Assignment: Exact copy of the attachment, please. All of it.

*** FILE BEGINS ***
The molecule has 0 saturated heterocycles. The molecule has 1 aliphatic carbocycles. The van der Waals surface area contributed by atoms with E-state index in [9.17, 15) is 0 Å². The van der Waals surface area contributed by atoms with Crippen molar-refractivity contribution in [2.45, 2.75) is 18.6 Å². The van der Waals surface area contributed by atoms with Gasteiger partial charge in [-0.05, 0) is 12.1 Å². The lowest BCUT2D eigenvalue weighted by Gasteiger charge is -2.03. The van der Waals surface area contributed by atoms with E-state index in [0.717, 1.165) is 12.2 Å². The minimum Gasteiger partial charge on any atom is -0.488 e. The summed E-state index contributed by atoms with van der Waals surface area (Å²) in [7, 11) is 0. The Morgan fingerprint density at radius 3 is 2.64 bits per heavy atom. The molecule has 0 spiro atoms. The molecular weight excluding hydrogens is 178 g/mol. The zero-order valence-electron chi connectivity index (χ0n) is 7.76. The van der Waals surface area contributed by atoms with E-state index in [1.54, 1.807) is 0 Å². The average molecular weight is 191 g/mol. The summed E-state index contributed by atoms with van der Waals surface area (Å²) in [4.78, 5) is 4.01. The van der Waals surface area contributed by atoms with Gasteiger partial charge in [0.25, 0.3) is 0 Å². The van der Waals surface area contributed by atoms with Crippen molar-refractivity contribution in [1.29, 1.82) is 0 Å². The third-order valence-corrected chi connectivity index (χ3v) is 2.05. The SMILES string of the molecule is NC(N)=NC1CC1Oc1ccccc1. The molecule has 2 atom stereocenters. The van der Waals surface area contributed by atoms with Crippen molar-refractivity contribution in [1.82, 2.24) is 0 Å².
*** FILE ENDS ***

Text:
The molecule has 0 saturated heterocycles. The molecule has 1 aliphatic carbocycles. The van der Waals surface area contributed by atoms with E-state index in [9.17, 15) is 0 Å². The van der Waals surface area contributed by atoms with Crippen molar-refractivity contribution in [2.45, 2.75) is 18.6 Å². The van der Waals surface area contributed by atoms with Gasteiger partial charge in [-0.05, 0) is 12.1 Å². The lowest BCUT2D eigenvalue weighted by Gasteiger charge is -2.03. The van der Waals surface area contributed by atoms with E-state index in [0.717, 1.165) is 12.2 Å². The minimum Gasteiger partial charge on any atom is -0.488 e. The summed E-state index contributed by atoms with van der Waals surface area (Å²) in [7, 11) is 0. The Morgan fingerprint density at radius 3 is 2.64 bits per heavy atom. The molecule has 0 spiro atoms. The molecular weight excluding hydrogens is 178 g/mol. The zero-order valence-electron chi connectivity index (χ0n) is 7.76. The van der Waals surface area contributed by atoms with E-state index in [1.54, 1.807) is 0 Å². The average molecular weight is 191 g/mol. The summed E-state index contributed by atoms with van der Waals surface area (Å²) in [4.78, 5) is 4.01. The van der Waals surface area contributed by atoms with Gasteiger partial charge in [0.25, 0.3) is 0 Å². The van der Waals surface area contributed by atoms with Crippen molar-refractivity contribution in [1.29, 1.82) is 0 Å². The third-order valence-corrected chi connectivity index (χ3v) is 2.05. The SMILES string of the molecule is NC(N)=NC1CC1Oc1ccccc1. The molecule has 2 atom stereocenters. The van der Waals surface area contributed by atoms with Crippen molar-refractivity contribution in [1.82, 2.24) is 0 Å².